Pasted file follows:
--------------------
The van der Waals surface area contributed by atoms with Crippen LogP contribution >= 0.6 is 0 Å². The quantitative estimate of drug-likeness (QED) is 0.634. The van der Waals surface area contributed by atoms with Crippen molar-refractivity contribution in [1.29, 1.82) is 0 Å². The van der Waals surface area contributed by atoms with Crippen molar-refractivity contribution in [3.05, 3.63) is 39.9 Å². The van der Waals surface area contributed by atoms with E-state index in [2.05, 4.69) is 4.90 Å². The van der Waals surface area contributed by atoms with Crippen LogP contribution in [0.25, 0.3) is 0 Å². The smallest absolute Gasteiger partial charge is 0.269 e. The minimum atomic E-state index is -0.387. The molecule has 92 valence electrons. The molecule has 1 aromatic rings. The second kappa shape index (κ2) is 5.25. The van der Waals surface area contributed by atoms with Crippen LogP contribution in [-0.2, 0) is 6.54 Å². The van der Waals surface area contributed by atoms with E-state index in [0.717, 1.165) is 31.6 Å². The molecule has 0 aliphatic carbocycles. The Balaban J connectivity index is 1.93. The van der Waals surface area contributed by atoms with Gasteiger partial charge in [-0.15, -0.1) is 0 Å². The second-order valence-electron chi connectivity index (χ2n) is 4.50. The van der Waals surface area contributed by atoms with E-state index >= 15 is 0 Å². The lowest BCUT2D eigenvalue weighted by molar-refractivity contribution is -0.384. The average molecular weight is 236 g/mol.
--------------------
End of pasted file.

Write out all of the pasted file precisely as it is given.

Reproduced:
The van der Waals surface area contributed by atoms with Crippen LogP contribution >= 0.6 is 0 Å². The quantitative estimate of drug-likeness (QED) is 0.634. The van der Waals surface area contributed by atoms with Crippen molar-refractivity contribution in [1.29, 1.82) is 0 Å². The van der Waals surface area contributed by atoms with Crippen molar-refractivity contribution in [3.05, 3.63) is 39.9 Å². The van der Waals surface area contributed by atoms with E-state index in [2.05, 4.69) is 4.90 Å². The van der Waals surface area contributed by atoms with Crippen LogP contribution in [0.25, 0.3) is 0 Å². The smallest absolute Gasteiger partial charge is 0.269 e. The minimum atomic E-state index is -0.387. The molecule has 92 valence electrons. The molecule has 1 aromatic rings. The second kappa shape index (κ2) is 5.25. The van der Waals surface area contributed by atoms with Crippen LogP contribution in [-0.2, 0) is 6.54 Å². The van der Waals surface area contributed by atoms with E-state index in [0.717, 1.165) is 31.6 Å². The molecule has 0 aliphatic carbocycles. The Balaban J connectivity index is 1.93. The van der Waals surface area contributed by atoms with Gasteiger partial charge in [-0.15, -0.1) is 0 Å². The second-order valence-electron chi connectivity index (χ2n) is 4.50. The van der Waals surface area contributed by atoms with E-state index >= 15 is 0 Å². The lowest BCUT2D eigenvalue weighted by molar-refractivity contribution is -0.384. The average molecular weight is 236 g/mol.